Mideast Bets on $100 Billion Industry as Oil-Use Outlook Dims
(Bloomberg) -- They are the building blocks of our daily stuff, from sports shoes to computer keyboards, created when oil and natural gas molecules are split, or cracked, to produce ethylene, propylene and other chemicals.
The science may be esoteric, but petrochemicals are big business in the oil-rich Persian Gulf, and they’re poised for further growth. Energy producers view these compounds increasingly as a key to unlocking more profit from each barrel of crude they pump.
Just last month, Abu Dhabi and Qatar each announced plans for new plants. In April, Saudi Arabian Oil Co., the world’s biggest crude exporter also known as Saudi Aramco, teamed up with Total SA for a $5 billion facility in the kingdom and signaled its intention to invest in the U.S. Arab oil producers in the Gulf are boosting capacity at home and abroad to secure sales in a business that McKinsey and Co. estimates will drive 70 percent of the growth in demand for oil through 2035.
Crude producers can earn $15 a barrel by refining their output and an extra $30 on top of that by converting it into petrochemicals, with oil at $65 a barrel, according to Abdulwahab Al Sadoun, secretary-general of the Gulf Petrochemicals & Chemicals Association, or GPCA. These economics make further expansion into the industry “highly likely by all the regional players.”
Demand for petrochemicals is rising faster than the consumption of fuels burned by cars, ships and planes. The International Energy Agency in May cut its 2018 forecast for global oil demand growth to 1.5 percent, saying the highest prices in three years are putting a brake on crude use. What’s more, the rising popularity of electric vehicles is pinching demand for gasoline. Exxon Mobil Corp. and Royal Dutch Shell Plc are among oil majors that are prioritizing petrochemicals as a high-growth business.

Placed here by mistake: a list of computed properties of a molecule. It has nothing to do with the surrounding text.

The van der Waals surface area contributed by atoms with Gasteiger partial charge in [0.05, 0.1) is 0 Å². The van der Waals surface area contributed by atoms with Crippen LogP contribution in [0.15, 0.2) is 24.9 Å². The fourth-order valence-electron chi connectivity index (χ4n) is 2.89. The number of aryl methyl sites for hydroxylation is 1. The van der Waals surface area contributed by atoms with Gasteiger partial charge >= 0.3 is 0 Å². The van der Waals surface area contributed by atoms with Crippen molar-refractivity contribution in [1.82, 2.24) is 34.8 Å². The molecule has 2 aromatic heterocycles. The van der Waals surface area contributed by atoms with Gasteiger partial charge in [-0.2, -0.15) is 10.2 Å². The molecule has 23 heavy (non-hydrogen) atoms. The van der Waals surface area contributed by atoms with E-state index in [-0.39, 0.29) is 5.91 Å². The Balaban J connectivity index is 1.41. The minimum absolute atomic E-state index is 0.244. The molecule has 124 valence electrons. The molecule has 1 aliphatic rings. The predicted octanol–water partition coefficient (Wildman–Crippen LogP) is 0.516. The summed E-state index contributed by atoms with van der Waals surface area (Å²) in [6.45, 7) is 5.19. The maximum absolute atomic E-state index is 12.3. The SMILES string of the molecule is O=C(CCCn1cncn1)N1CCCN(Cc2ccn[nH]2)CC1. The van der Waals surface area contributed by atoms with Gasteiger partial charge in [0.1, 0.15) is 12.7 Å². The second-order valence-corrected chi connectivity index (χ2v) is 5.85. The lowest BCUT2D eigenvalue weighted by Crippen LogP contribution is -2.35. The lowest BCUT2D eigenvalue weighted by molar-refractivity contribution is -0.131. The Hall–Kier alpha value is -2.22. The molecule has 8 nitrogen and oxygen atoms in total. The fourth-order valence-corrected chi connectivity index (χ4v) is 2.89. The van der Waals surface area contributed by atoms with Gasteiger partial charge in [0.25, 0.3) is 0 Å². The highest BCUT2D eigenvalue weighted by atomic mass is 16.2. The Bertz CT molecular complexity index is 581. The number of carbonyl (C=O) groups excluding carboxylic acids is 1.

The industry already contributes about $100 billion a year in annual sales to the combined economies of the six-nation Gulf Cooperation Council, according to the GPCA. The Dubai-based trade group has more than 250 members that produce petrochemicals throughout the Persian Gulf.
Saudi Basic Industries Corp., or Sabic as the petrochemicals maker is known, is the Middle East’s most valuable publicly traded company. The region’s 20 largest listed petrochemical companies account for almost a fifth of the total value of shares traded in Saudi Arabia, the United Arab Emirates, Oman, Qatar, Kuwait and Bahrain, the countries comprising the GCC.
Chemical businesses don’t generate the same profit margins as oil production in the GCC, and they’re competing in a crowded market. Even so, demand for petrochemicals is growing faster than for oil, and Gulf countries are seeking to diversify their economies beyond pumping raw crude. Both signal that the expansion will continue.
Here are four charts that show the scale of the region’s petrochemical industries and highlight some of the biggest projects.
So far, the Middle East has played a relatively minor role in global petrochemicals production, accounting for 6 percent of world output in 2016, according to GPCA data. Producers in the region have the advantage of cheap feedstock from mostly government-run oil and gas refineries.
Kuwait blazed the trail for petrochemicals production among Gulf Arab nations, but Saudi Arabia quickly surpassed it. Eight of the 10 largest listed petrochemical companies in the GCC are Saudi (the others are Qatari), and Sabic’s market value compares with the world’s biggest chemical makers DowDuPont Inc. and BASF SE.
Most GCC countries are looking at international expansion as a strategy to capture more of the global demand for petrochemicals. Sabic has picked the U.S. as a focus of its growth plans, given the country’s plentiful shale gas, and has formed a joint venture with Exxon Mobil to build an ethylene plant near Corpus Christi, Texas.
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